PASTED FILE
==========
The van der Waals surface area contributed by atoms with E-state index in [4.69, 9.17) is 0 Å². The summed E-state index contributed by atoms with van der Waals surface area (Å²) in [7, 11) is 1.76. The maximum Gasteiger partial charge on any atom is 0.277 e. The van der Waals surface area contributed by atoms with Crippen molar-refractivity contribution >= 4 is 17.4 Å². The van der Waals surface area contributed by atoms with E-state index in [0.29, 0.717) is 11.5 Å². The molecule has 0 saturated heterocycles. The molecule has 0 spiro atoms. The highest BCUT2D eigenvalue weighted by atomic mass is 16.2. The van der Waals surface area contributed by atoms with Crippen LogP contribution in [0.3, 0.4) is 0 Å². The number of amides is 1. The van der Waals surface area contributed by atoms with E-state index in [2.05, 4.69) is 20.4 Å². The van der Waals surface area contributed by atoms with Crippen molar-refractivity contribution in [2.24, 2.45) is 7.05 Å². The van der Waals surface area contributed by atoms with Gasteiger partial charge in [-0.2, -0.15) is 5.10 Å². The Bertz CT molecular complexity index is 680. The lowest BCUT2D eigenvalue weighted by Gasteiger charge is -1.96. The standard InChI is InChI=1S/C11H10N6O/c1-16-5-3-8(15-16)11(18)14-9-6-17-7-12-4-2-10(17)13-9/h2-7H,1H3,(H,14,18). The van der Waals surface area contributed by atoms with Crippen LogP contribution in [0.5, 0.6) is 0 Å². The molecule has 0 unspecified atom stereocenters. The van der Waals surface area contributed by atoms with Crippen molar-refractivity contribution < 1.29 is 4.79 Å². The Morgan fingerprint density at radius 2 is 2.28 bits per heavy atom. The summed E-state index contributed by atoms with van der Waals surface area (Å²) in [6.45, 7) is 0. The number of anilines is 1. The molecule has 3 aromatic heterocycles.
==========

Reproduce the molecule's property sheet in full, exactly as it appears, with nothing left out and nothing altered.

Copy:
The van der Waals surface area contributed by atoms with E-state index in [4.69, 9.17) is 0 Å². The summed E-state index contributed by atoms with van der Waals surface area (Å²) in [7, 11) is 1.76. The maximum Gasteiger partial charge on any atom is 0.277 e. The van der Waals surface area contributed by atoms with Crippen molar-refractivity contribution >= 4 is 17.4 Å². The van der Waals surface area contributed by atoms with E-state index in [0.29, 0.717) is 11.5 Å². The molecule has 0 saturated heterocycles. The molecule has 0 spiro atoms. The highest BCUT2D eigenvalue weighted by atomic mass is 16.2. The van der Waals surface area contributed by atoms with Crippen LogP contribution in [0.3, 0.4) is 0 Å². The number of amides is 1. The van der Waals surface area contributed by atoms with E-state index in [2.05, 4.69) is 20.4 Å². The van der Waals surface area contributed by atoms with Crippen molar-refractivity contribution in [2.24, 2.45) is 7.05 Å². The van der Waals surface area contributed by atoms with Gasteiger partial charge in [-0.2, -0.15) is 5.10 Å². The Bertz CT molecular complexity index is 680. The lowest BCUT2D eigenvalue weighted by Gasteiger charge is -1.96. The standard InChI is InChI=1S/C11H10N6O/c1-16-5-3-8(15-16)11(18)14-9-6-17-7-12-4-2-10(17)13-9/h2-7H,1H3,(H,14,18). The van der Waals surface area contributed by atoms with Crippen LogP contribution in [0.5, 0.6) is 0 Å². The molecule has 0 unspecified atom stereocenters. The van der Waals surface area contributed by atoms with Crippen molar-refractivity contribution < 1.29 is 4.79 Å². The Morgan fingerprint density at radius 2 is 2.28 bits per heavy atom. The summed E-state index contributed by atoms with van der Waals surface area (Å²) in [6.45, 7) is 0. The number of anilines is 1. The molecule has 3 aromatic heterocycles.